“Letter to Lord Byron” (1937; revised 1966) is a long humorous poem by W. H. Auden, written between July and October 1936 and first published in his and Louis MacNeice’s co-authored travel book

Letters from Iceland

(1937). It is Auden’s most extended exercise in “light verse”, a literary mode that he explicitly defends and celebrates within the poem. As its title suggests, it is a verse epistle addressed to the ghost of Lord Byron, as a tribute to the style and tone of the latter’s incomplete comical verse epic

Don Juan

(1819-24), which Auden had been reading on his voyage from Hull to Reykjavik in June 1936. Unlike

Don Juan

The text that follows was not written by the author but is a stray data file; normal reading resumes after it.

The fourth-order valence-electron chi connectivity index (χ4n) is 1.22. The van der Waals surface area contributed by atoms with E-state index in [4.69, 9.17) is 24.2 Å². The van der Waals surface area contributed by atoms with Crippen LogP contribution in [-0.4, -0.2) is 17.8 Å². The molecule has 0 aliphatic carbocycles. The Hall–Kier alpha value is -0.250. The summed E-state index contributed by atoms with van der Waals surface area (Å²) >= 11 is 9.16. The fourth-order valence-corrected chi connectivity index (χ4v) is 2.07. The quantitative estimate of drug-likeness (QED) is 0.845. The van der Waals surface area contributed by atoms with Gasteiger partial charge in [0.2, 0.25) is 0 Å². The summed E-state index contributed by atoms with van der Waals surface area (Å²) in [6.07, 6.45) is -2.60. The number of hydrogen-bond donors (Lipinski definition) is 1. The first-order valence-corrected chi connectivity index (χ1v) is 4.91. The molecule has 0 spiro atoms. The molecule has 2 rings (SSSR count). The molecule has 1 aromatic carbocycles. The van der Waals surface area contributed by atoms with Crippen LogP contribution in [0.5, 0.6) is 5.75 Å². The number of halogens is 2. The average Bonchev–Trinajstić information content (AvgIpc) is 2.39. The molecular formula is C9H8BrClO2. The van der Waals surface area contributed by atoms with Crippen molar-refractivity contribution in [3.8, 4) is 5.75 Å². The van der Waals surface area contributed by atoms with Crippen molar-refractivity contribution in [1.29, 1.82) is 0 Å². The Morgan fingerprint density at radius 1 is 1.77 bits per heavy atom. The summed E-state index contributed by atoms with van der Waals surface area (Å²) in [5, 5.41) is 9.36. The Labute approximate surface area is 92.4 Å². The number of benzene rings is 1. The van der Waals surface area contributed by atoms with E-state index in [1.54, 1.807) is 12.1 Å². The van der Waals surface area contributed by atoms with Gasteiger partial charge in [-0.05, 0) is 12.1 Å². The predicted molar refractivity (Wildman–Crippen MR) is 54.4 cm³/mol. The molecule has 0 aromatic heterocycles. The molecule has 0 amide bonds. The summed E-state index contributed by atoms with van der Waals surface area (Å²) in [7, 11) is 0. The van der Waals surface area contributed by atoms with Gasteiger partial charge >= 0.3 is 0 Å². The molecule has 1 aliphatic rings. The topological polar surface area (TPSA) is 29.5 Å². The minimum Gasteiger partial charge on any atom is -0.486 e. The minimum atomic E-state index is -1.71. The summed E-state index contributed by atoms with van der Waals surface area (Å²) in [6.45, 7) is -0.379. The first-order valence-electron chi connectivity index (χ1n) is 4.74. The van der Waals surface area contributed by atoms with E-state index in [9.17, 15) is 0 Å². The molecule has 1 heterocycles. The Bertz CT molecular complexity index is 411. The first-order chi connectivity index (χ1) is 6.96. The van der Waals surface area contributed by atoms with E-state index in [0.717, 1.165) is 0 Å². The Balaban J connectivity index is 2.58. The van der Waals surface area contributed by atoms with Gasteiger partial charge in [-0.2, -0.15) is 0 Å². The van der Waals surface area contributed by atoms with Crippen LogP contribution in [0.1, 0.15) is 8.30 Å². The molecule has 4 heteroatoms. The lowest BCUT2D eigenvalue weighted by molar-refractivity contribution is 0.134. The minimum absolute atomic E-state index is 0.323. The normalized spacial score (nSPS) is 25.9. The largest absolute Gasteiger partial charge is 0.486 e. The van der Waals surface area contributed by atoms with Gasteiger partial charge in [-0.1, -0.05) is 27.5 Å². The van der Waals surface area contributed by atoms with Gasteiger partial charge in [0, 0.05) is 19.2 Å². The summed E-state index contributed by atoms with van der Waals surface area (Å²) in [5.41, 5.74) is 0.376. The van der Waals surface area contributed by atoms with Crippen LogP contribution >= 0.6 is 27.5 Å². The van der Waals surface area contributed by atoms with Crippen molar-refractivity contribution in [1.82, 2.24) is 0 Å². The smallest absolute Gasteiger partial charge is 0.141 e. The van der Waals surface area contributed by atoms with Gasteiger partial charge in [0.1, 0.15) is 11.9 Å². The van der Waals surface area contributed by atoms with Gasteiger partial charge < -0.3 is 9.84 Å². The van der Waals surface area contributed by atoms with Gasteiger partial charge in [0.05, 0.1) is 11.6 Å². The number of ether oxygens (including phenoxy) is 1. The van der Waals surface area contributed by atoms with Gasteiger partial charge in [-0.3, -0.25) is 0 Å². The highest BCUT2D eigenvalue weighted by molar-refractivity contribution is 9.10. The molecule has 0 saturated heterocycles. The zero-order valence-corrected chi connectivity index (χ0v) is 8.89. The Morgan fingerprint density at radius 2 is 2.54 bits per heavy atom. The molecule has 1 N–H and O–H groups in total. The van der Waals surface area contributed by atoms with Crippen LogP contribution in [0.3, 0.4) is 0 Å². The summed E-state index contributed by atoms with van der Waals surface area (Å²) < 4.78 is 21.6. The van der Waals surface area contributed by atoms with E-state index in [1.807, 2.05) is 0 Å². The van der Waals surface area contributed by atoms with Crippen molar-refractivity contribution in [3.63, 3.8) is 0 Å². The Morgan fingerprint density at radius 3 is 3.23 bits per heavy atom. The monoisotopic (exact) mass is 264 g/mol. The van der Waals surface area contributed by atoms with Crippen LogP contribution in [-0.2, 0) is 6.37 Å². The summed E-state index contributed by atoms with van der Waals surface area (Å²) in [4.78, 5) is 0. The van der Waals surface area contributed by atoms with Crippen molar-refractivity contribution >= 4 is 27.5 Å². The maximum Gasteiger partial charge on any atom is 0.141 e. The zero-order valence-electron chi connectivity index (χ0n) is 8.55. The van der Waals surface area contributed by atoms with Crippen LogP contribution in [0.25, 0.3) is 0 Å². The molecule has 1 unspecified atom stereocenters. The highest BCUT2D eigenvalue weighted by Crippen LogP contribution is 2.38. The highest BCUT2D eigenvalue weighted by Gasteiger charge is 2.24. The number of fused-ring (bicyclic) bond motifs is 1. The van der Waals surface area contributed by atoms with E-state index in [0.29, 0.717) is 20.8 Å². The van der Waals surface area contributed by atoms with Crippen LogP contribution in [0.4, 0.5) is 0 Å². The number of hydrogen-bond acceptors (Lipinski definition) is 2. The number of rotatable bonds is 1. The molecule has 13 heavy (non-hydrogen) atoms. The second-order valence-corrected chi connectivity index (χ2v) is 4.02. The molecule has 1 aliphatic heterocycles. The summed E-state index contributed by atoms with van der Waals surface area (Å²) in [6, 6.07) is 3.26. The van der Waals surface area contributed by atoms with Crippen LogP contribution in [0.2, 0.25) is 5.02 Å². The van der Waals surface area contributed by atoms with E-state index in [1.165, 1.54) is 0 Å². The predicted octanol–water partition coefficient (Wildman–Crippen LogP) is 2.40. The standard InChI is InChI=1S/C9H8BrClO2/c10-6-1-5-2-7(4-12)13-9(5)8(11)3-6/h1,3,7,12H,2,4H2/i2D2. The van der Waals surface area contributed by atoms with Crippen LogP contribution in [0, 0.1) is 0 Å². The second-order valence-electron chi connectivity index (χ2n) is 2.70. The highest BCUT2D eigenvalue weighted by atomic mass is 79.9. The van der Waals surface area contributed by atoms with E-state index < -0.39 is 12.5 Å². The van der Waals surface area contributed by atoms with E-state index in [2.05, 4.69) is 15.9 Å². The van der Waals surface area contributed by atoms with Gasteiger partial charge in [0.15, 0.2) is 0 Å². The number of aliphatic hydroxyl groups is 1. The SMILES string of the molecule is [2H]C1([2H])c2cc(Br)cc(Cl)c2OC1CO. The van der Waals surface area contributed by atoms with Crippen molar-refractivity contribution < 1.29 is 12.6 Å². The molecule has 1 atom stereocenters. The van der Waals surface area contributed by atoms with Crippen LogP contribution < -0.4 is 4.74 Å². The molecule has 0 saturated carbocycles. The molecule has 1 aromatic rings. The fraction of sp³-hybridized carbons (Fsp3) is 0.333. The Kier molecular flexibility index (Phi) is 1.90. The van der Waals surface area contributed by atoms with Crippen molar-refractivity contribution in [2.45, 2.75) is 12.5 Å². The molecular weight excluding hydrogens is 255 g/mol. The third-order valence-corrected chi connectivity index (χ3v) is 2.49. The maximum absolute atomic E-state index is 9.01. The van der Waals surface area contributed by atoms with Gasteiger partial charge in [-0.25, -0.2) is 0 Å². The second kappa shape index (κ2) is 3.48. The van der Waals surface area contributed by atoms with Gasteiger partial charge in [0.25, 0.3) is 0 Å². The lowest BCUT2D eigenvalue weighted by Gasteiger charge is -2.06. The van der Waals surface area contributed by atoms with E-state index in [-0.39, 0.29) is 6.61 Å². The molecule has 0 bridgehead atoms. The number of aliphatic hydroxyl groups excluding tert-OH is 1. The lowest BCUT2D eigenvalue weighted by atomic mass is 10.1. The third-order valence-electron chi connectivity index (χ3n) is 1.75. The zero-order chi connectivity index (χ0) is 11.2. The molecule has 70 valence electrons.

, this poem does not attempt to tell a fictional story, but emulates instead Byron’s digressively opinionated passages and literary in-jokes. Auden…

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Citation: Baldick, Chris. "Letter to Lord Byron". The Literary Encyclopedia. First published 18 October 2016 [https://www.litencyc.com/php/sworks.php?rec=true&UID=35830, accessed 14 April 2024.]

35830 Letter to Lord Byron 3 Historical context notes are intended to give basic and preliminary information on a topic. In some cases they will be expanded into longer entries as the Literary Encyclopedia evolves.

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